Mother has right to decide child’s surname: Supreme Court

Mother has right to decide child’s surname: Supreme Court


  • Recently the Supreme Court ruled that the mother, being the sole natural guardian of the child after the death of the biological father (husband), has the right to decide the surname of the child.
  • The court was considering a petition challenging a judgment passed by the High Court of Andhra Pradesh in January 2014, seeking to replace the child’s surname with the surname of her late first husband and to record the surname of the second husband.

New rules of Supreme Court:

  • Surname is not only indicative of ancestry and should not only be understood in the context of history, culture and lineage, but more importantly, it is related to social reality as well as to the feeling of children in their particular environment.
  • Uniformity of surname emerges as a mode of creating, maintaining and displaying ‘family’.
  • The Supreme Court also said that being the sole natural guardian, the mother can also give her second husband the right to adopt the child.

Laws relating to Guardianship in India:

 Hindu Minority and Guardianship Act:

  • Indian laws give preference to the father in case of guardianship of a minor (below 18 years of age).
  • The natural guardian of a Hindu minor in relation to the minor or property under the Hindu religious law or the Hindu Minorities and Guardianship Act, (HMGA) 1956 is the father and then the mother.
  • Provided that the custody of a minor who has not completed the age of five years shall ordinarily be with the mother.

Guardians and Wards Act, 1890 (GWA):

  • It deals with the appointment of a person as the ‘guardian’ of the child in respect of both the child and the property.
  • Issues of child custody, guardianship and visitation between parents are determined under the GWA if the natural guardian wishes to be declared as a special guardian for their child.
  • In a petition under the GWA read in conjunction with the HMGA when there is a dispute between the parents, guardianship and custody may be vested in one parent with the rights of visitation or visitation of the other parent.
  • The welfare of the minor or “best interest of the child” shall be paramount in doing so.

Meaning of “best interest of the child”:

  • India is a signatory to the United Nations Convention on the Rights of the Child (UNCRC).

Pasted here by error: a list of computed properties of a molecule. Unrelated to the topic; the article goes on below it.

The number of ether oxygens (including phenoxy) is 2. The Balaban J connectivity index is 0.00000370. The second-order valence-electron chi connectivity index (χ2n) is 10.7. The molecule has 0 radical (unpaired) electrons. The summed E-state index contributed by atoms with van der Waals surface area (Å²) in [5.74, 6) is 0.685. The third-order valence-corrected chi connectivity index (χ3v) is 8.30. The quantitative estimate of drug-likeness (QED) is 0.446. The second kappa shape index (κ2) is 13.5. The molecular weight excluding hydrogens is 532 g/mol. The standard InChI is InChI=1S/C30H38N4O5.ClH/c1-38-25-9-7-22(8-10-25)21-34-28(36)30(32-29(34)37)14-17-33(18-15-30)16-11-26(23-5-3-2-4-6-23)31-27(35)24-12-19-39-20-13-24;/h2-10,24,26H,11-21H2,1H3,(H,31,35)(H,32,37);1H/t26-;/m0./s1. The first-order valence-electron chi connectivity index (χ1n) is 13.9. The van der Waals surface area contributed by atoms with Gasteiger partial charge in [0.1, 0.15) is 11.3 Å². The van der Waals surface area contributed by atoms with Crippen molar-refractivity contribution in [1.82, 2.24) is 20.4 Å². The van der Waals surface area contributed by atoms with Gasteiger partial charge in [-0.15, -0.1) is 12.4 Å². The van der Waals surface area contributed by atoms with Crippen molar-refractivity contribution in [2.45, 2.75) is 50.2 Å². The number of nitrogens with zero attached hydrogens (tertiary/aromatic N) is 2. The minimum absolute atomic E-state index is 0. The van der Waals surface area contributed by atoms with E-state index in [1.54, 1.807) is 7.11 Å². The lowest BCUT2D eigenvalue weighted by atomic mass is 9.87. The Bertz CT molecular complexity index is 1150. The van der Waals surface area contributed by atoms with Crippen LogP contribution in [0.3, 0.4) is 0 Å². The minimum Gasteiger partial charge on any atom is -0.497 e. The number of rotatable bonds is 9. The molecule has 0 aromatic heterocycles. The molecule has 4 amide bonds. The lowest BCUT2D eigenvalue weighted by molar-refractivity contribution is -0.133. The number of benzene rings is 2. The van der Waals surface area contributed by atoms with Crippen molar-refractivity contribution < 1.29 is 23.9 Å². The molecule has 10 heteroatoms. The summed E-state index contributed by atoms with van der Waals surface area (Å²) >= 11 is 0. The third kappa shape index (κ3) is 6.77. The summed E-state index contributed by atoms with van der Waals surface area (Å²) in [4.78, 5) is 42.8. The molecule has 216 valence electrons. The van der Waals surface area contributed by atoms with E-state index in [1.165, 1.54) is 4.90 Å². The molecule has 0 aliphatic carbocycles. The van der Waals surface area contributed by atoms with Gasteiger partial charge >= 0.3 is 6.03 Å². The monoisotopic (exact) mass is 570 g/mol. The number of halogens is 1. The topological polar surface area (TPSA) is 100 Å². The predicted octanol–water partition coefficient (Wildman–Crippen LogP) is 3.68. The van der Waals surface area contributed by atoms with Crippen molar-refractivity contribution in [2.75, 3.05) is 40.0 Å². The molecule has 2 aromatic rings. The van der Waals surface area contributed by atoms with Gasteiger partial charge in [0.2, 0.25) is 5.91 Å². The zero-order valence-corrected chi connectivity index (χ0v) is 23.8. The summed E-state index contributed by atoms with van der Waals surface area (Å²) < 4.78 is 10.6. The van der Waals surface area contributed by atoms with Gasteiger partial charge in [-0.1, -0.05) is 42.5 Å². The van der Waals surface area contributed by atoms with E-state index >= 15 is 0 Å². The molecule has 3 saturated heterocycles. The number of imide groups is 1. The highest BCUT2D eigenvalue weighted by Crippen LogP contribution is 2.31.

• The Juvenile Justice (Care and Protection of Children) Act, 2015 incorporates the definition of ‘best interests of the child’ present in the UNNCRC.
  • “Best interest of the child” means “the basis of any decision made regarding the child to ensure the fulfillment of his/her basic rights and needs, identity, social welfare and physical, emotional and intellectual development” and any custody the battle of Custody is paramount in the battle.

Muslim Personal Law (Shariat) Application Act, 1937:

  • As per the Muslim Personal Law (Shariat) Application Act [The Muslim Personal Law (Shariat) Application Act, 1937], in the case of guardianship, the Shariat or religious law shall apply, according to which the son does not attain the age of seven years. And the father is the natural guardian until the daughter attains the adult stage, although the father enjoys the right of general supervision and control.
  • The concept of custody or ‘Hijanat’ in Muslim law states that the welfare of the child is paramount.
  • This is the reason why Muslim law gives preference to the mother over the father in the matter of custody of children during the tender years.

Supreme Court’s decision:

  • The landmark Supreme Court judgment in 1999 in Geeta Hariharan v. Reserve Bank of India provided partial relief.
  • In this case HMGA was challenged for violating the guarantee of gender equality under Article 14 of the Constitution of India.
  • Article 14 states that no person shall be denied equality before the law or the equal protection of the laws in the territory of India.
  • The Court held that the word “after” should not mean “after the life of the father”, but “in the absence of the father”.
  • The decision, however, failed to recognize both the parents as equal guardians, making the role of the mother subordinate to that of the father.
  • Although the judgment sets precedent for the courts, it has not led to any amendments to the HMGA.

Yojna ias daily current affairs eng med 8th August

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